Again, inaccurate. There are a whole list of adults who the CDC recommends be revaccinated against measles. Also, there have been several recent articles where CDC spokes people have acknowledged that immunity may be waning over time, for measles vaccine recipients, due to the use of attenuated virus cultures used in the vaccine. While the CDC is downplaying the fact that vaccinated adults are contracting the disease, they are still acknowledging that it is occurring.

MMR vaccine isn’t as effective as the old vaccine. Surprise. If there were no new vectors, legal illegal, sideways, we wouldn’t need to discuss this. But we have a joke for immigration policy.

    Milhouse in reply to forksdad. | May 8, 2019 at 1:26 am

    MMR vaccine isn’t as effective as the old vaccine.

    What are you talking about?

    Mac45 in reply to forksdad. | May 8, 2019 at 12:29 pm

    No, the current MMR vaccine is quite effective, as much or more so than previous vaccines. What changed is the fact that it has not proven to be as effective as it was touted to be.

    Again, this would not have been noticeable to the American populous, except for the fact that the public health community has made such a big deal about it. This was amplified by the media and now government agencies are running around illegally restricting a person’s right to travel within his own community or fining a person for not being able to prove he was vaccinated against a common childhood disease.

Note that one of the outbreaks is in the Orthodox Jewish community in New York.
Yes, lets drag all Jewsish children and do “medical treatment” and put their parents into prison or fine them.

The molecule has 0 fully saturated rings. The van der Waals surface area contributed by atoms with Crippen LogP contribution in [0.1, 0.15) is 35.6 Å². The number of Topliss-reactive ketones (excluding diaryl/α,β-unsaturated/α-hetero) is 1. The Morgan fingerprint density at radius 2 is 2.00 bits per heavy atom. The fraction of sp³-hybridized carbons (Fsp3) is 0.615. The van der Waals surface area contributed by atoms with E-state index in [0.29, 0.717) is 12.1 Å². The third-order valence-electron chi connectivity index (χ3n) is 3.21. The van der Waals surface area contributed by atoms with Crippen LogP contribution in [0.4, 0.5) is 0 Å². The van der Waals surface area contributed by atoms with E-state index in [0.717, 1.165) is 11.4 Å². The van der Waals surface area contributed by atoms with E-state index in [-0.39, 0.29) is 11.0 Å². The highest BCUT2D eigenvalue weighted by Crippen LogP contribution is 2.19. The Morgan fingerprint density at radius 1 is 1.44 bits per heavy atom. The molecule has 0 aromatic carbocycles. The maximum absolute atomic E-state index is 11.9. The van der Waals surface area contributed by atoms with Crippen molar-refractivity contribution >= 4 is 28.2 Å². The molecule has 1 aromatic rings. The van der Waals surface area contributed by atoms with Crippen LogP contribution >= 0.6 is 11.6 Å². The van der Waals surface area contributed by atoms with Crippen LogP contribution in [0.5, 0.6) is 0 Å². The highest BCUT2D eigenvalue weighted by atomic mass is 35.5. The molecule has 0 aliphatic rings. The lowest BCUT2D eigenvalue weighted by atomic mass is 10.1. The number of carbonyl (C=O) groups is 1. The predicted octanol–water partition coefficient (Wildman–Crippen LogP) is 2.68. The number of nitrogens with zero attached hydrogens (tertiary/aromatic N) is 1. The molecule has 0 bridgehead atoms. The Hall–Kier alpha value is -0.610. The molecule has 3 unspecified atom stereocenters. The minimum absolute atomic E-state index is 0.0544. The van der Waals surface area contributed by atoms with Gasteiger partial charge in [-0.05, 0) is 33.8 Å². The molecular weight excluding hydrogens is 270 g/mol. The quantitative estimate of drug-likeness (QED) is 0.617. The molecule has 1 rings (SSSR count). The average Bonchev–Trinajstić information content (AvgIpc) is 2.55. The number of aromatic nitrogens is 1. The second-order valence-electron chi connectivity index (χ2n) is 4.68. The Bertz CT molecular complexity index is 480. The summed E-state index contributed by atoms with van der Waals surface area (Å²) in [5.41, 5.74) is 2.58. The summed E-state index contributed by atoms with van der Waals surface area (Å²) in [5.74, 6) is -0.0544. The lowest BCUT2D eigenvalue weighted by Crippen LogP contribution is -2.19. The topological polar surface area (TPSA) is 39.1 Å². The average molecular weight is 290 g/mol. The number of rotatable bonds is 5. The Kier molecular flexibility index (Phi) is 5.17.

Milhouse in reply to tz. | May 8, 2019 at 1:25 am

    The overwhelming majority of the community would be just fine with that.

    Mac45 in reply to tz. | May 8, 2019 at 12:22 pm

    That is one of the most intriguing features of the reporting on this current outbreak of measles. A specific community was identified as being involved and specifically identified by religious affiliation. And, surprise surprise, it was the Jewish community. Makes you wonder why, doesn’t it?

      Milhouse in reply to Mac45. | May 9, 2019 at 10:03 am

      Um, because we’re the ones getting sick, that’s why. There’s no antisemitism involved here, though antisemites are now starting to notice and use it for their own purposes.

        gonzotx in reply to Milhouse. | May 9, 2019 at 12:47 pm

        There most certainly is anti-Jewish, anti-citizen, anti- White AND PRO illegal unvaccinated going on here!!!

        Mac45 in reply to Milhouse. | May 9, 2019 at 2:59 pm

        So, what were the religious affiliations of the patients who were not Jewish? And, what relevance is there of the religious affiliation to the fact that these patients were unvaccinated? In other words, why was the religious affiliation even mentioned, let alone harped on by the media?

Washington just eliminated a bunch of the exemptions.